A campaign to mark National Robin Day ( 21 December) has been launched to raise awareness of the challenges our birds and wildlife face each winter.
With habitats being lost to urbanisation and other threats at play, songbirds increasingly depend on humans for food, water and shelter to make the harsh winter months easier.
Smaller birds are particularly prone to physical stresses: a robin can lose up to 10% of its body fat in one cold night.
While the British public spots robins on balconies and in gardens and local parks, they should know how tough the winter months are for nature.
On average, songbird populations have declined by 50% in 50 years (some have declined by p to 90%, while others have increased).
SongBird Survival – the independent charity behind the campaign – raises funds for top-quality scientific research into this alarming decline and how to mitigate it.
‘Everyone loves the robin for its symbolic connections with the festive season, but these birds are not just for Christmas – many songbird species need our help. With their habitats lost to humans, we must support them through the cruelest months.’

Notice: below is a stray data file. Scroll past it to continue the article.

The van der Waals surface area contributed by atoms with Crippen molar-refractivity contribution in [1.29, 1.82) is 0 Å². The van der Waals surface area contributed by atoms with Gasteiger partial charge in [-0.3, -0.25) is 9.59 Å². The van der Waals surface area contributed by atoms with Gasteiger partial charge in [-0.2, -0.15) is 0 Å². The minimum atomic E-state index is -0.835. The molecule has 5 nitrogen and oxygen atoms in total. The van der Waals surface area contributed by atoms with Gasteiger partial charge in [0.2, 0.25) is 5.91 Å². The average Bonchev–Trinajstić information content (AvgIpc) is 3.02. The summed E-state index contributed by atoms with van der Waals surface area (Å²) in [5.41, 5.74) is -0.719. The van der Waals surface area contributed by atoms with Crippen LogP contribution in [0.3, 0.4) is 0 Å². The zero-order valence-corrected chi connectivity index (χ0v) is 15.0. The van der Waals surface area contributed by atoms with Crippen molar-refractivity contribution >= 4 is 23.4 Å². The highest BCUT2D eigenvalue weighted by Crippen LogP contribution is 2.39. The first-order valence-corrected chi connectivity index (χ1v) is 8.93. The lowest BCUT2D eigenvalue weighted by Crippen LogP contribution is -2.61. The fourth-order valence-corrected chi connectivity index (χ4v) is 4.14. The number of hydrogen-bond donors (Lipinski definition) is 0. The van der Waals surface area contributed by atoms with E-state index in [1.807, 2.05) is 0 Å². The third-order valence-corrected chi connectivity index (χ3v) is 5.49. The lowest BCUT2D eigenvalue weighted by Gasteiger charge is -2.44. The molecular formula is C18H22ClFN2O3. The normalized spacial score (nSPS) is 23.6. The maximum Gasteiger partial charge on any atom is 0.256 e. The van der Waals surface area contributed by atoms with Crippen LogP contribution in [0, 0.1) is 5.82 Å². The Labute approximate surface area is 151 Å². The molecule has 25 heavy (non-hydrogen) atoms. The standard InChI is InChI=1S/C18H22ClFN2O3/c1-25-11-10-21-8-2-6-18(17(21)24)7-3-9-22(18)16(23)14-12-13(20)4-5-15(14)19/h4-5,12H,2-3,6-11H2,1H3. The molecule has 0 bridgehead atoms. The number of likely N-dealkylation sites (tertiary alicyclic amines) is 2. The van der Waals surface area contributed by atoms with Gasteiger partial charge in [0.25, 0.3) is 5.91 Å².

CEO of SongBird Survival
Anyone can help to support robins through the winter, no matter how big or small your outdoor space is.
Top tips from SongBird Survival include providing:
Founded in 2001, SongBird Survival is the only charity in the UK solely dedicated to halting the alarming decline of song and other small birds, such as corn bunting, willow tit and tree and house sparrow.
It does so by funding independent scientific studies that aim to shed light on the reasons why around 50% of our songbirds have disappeared over the past 50 years.
These studies will help determine how land can be managed more sustainably, with a view to restoring a rich, balanced and resilient population of birds similar to that enjoyed in the 1970s to help keep a healthy dawn chorus alive.
The public is encouraged to donate to help fund independent scientific studies into how to support UK songbirds, such as research by the University of Sussex and the University of Exeter into pesticides’ impact on birds, and improving the welfare of cats and other wildlife (respectively).
Sorry we don't have any suggested related content at the moment. Please check back later.